Bath United Kingdom is a historic town in Somerset. I had wanted to go there for most of my life. The town figures prominently in Jane Austen’s novels Persuasion and Northanger Abbey and I have read these books many times. A trip to London would not be complete for me without a visit to Bath.
We were staying in London and were able to find a good bus tour to go to Bath and Stonehenge. It was July and every place was full of people! I think visiting Bath was like a pilgrimage for me, so all the noise and crowds were a bit disconcerting. Driving through the Somerset countryside was beautiful.
Bath has been a town since ancient times, known for its healing hot springs. The Roman Baths have been restored as an educational exhibit. You can learn all about Roman engineering and smell and taste the waters.
The Roman Baths date from the year 60. The ruins of the temple of Minerva are still there. The buildings date from the 1700s with columns and statuary. There is a ticket fee for visitors.
Bath Abbey is a gorgeous Church of England site. It is a cool quiet respite from the street fair atmosphere outside. Along with touring the sanctuary, the bookstore is a great stop with a nice staff.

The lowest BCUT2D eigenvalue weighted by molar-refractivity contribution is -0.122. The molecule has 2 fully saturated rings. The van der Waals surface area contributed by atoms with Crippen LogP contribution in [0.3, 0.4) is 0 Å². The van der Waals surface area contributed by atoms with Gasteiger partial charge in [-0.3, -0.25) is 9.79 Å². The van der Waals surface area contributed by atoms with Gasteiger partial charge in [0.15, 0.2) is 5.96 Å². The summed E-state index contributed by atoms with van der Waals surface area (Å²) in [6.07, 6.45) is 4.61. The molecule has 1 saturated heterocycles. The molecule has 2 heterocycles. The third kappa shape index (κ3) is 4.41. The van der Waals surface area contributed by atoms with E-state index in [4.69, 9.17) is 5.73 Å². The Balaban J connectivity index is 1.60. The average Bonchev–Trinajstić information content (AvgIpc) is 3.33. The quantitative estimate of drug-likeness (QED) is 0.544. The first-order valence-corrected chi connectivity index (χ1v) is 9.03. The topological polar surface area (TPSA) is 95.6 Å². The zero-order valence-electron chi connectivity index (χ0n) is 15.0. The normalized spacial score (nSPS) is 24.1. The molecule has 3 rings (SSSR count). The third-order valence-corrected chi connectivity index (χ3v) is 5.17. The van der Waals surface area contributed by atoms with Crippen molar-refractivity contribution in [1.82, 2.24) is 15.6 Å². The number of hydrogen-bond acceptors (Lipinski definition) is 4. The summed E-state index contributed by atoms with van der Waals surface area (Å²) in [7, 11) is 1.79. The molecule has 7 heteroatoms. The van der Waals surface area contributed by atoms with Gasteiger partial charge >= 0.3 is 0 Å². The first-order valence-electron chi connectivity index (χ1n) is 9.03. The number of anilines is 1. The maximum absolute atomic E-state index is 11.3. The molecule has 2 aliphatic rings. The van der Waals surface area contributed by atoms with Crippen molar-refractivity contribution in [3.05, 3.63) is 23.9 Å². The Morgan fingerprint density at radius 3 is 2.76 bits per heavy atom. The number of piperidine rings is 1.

Bath Abbey started life as a Benedictine monastery in the 600s. By 1499 the old Norman cathedral here needed to be rebuilt. By 1611, the church was restored and put to use by the Anglican church. It has been redesigned and restored many times over the years. It is a working parish church.
The Pump Room
In the 1700s and 1800s, Bath was a spa town, with people from all walks of life spending a season there socializing and enjoying the waters. The Pump Room was the place to get a glass of the mineral waters and to see and be seen. Today it’s a dining room that still has the historic pump in the alcove.
The building was completed in 1799. It is next to the Roman Baths and water is pumped from there into the Pump Room. Breakfast, lunch, and tea are served. You can listen to music by the Pump Room Trio.
Sally Lunn bread is a famous treat for tea, a soft yeast bun. There are tea shops all around town that serve Bath buns also and cream tea.
Sally Lunn is reputed to be a French Huguenot refugee who came to Bath in 1680. The Sally Lunn bun is like a brioche. At this restaurant it is served with sweet or savory toppings, such as lemon curd or cinnamon butter or ham & piccalilli or Welsh rarebit.
If I get another chance to visit, I would like to find a time with less crowds. I didn’t get the Jane Austen feeling I wanted to have as I walked the streets. I would like to visit the Royal Crescent and the Jane Austen Centre.
- Viator bus tours for Bath
- Visit Bath
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Savoy Hotel The Swan Bayswater pub Pride and Prejudice love